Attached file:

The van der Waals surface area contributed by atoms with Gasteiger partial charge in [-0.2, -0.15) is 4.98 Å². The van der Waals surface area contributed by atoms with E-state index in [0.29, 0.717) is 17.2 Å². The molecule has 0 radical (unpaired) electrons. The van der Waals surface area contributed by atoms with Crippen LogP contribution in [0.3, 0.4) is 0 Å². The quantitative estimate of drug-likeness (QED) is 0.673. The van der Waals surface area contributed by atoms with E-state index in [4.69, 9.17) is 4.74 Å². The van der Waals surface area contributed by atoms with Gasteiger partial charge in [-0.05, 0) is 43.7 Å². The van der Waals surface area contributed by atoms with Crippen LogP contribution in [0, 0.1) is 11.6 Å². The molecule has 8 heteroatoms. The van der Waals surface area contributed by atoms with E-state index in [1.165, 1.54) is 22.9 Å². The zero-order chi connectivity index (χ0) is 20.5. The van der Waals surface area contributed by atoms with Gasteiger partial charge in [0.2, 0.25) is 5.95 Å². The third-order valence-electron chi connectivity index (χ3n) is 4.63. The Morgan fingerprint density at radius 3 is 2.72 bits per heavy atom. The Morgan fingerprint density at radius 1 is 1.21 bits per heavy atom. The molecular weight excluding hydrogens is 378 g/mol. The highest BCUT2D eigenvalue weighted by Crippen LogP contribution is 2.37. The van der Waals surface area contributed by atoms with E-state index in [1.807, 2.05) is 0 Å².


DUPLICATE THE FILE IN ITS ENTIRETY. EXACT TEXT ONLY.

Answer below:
The van der Waals surface area contributed by atoms with Gasteiger partial charge in [-0.2, -0.15) is 4.98 Å². The van der Waals surface area contributed by atoms with E-state index in [0.29, 0.717) is 17.2 Å². The molecule has 0 radical (unpaired) electrons. The van der Waals surface area contributed by atoms with Crippen LogP contribution in [0.3, 0.4) is 0 Å². The quantitative estimate of drug-likeness (QED) is 0.673. The van der Waals surface area contributed by atoms with E-state index in [4.69, 9.17) is 4.74 Å². The van der Waals surface area contributed by atoms with Gasteiger partial charge in [-0.05, 0) is 43.7 Å². The van der Waals surface area contributed by atoms with Crippen LogP contribution in [0, 0.1) is 11.6 Å². The molecule has 8 heteroatoms. The van der Waals surface area contributed by atoms with E-state index in [1.165, 1.54) is 22.9 Å². The zero-order chi connectivity index (χ0) is 20.5. The van der Waals surface area contributed by atoms with Gasteiger partial charge in [0.2, 0.25) is 5.95 Å². The third-order valence-electron chi connectivity index (χ3n) is 4.63. The Morgan fingerprint density at radius 3 is 2.72 bits per heavy atom. The Morgan fingerprint density at radius 1 is 1.21 bits per heavy atom. The molecular weight excluding hydrogens is 378 g/mol. The highest BCUT2D eigenvalue weighted by Crippen LogP contribution is 2.37. The van der Waals surface area contributed by atoms with E-state index in [1.807, 2.05) is 0 Å².